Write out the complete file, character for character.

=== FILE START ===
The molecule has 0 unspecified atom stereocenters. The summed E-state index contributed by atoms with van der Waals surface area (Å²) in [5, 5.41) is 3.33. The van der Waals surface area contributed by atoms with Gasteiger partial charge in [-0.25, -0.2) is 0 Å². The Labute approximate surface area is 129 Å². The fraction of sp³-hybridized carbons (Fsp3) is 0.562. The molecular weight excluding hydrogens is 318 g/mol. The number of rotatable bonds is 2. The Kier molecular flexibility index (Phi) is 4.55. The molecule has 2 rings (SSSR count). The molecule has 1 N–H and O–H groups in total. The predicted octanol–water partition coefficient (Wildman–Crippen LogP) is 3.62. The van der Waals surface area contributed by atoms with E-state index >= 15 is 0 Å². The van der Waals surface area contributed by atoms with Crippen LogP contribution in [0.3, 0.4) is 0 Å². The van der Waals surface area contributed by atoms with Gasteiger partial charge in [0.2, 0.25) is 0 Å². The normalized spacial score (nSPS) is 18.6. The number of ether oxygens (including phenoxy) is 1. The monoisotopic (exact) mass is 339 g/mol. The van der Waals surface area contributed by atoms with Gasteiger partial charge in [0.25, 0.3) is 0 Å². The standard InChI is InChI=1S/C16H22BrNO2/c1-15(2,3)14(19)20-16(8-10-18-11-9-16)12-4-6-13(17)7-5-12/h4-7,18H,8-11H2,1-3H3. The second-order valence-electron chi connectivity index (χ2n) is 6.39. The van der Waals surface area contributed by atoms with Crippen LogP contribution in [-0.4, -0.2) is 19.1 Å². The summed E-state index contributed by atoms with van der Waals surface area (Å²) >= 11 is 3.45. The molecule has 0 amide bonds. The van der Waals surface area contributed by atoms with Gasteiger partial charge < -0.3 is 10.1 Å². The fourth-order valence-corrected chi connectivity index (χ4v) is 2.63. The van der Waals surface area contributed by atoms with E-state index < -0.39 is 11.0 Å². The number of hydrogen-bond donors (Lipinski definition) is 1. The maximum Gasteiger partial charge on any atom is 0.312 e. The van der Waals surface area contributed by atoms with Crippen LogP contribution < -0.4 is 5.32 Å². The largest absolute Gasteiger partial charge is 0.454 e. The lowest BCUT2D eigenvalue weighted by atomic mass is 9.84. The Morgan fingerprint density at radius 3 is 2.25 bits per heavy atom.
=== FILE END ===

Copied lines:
The molecule has 0 unspecified atom stereocenters. The summed E-state index contributed by atoms with van der Waals surface area (Å²) in [5, 5.41) is 3.33. The van der Waals surface area contributed by atoms with Gasteiger partial charge in [-0.25, -0.2) is 0 Å². The Labute approximate surface area is 129 Å². The fraction of sp³-hybridized carbons (Fsp3) is 0.562. The molecular weight excluding hydrogens is 318 g/mol. The number of rotatable bonds is 2. The Kier molecular flexibility index (Phi) is 4.55. The molecule has 2 rings (SSSR count). The molecule has 1 N–H and O–H groups in total. The predicted octanol–water partition coefficient (Wildman–Crippen LogP) is 3.62. The van der Waals surface area contributed by atoms with E-state index >= 15 is 0 Å². The van der Waals surface area contributed by atoms with Crippen LogP contribution in [0.3, 0.4) is 0 Å². The van der Waals surface area contributed by atoms with Gasteiger partial charge in [0.2, 0.25) is 0 Å². The normalized spacial score (nSPS) is 18.6. The number of ether oxygens (including phenoxy) is 1. The monoisotopic (exact) mass is 339 g/mol. The van der Waals surface area contributed by atoms with Gasteiger partial charge in [0.25, 0.3) is 0 Å². The standard InChI is InChI=1S/C16H22BrNO2/c1-15(2,3)14(19)20-16(8-10-18-11-9-16)12-4-6-13(17)7-5-12/h4-7,18H,8-11H2,1-3H3. The second-order valence-electron chi connectivity index (χ2n) is 6.39. The van der Waals surface area contributed by atoms with Crippen LogP contribution in [-0.4, -0.2) is 19.1 Å². The summed E-state index contributed by atoms with van der Waals surface area (Å²) >= 11 is 3.45. The molecule has 0 amide bonds. The van der Waals surface area contributed by atoms with Gasteiger partial charge < -0.3 is 10.1 Å². The fourth-order valence-corrected chi connectivity index (χ4v) is 2.63. The van der Waals surface area contributed by atoms with E-state index < -0.39 is 11.0 Å². The number of hydrogen-bond donors (Lipinski definition) is 1. The maximum Gasteiger partial charge on any atom is 0.312 e. The van der Waals surface area contributed by atoms with Crippen LogP contribution < -0.4 is 5.32 Å². The largest absolute Gasteiger partial charge is 0.454 e. The lowest BCUT2D eigenvalue weighted by atomic mass is 9.84. The Morgan fingerprint density at radius 3 is 2.25 bits per heavy atom.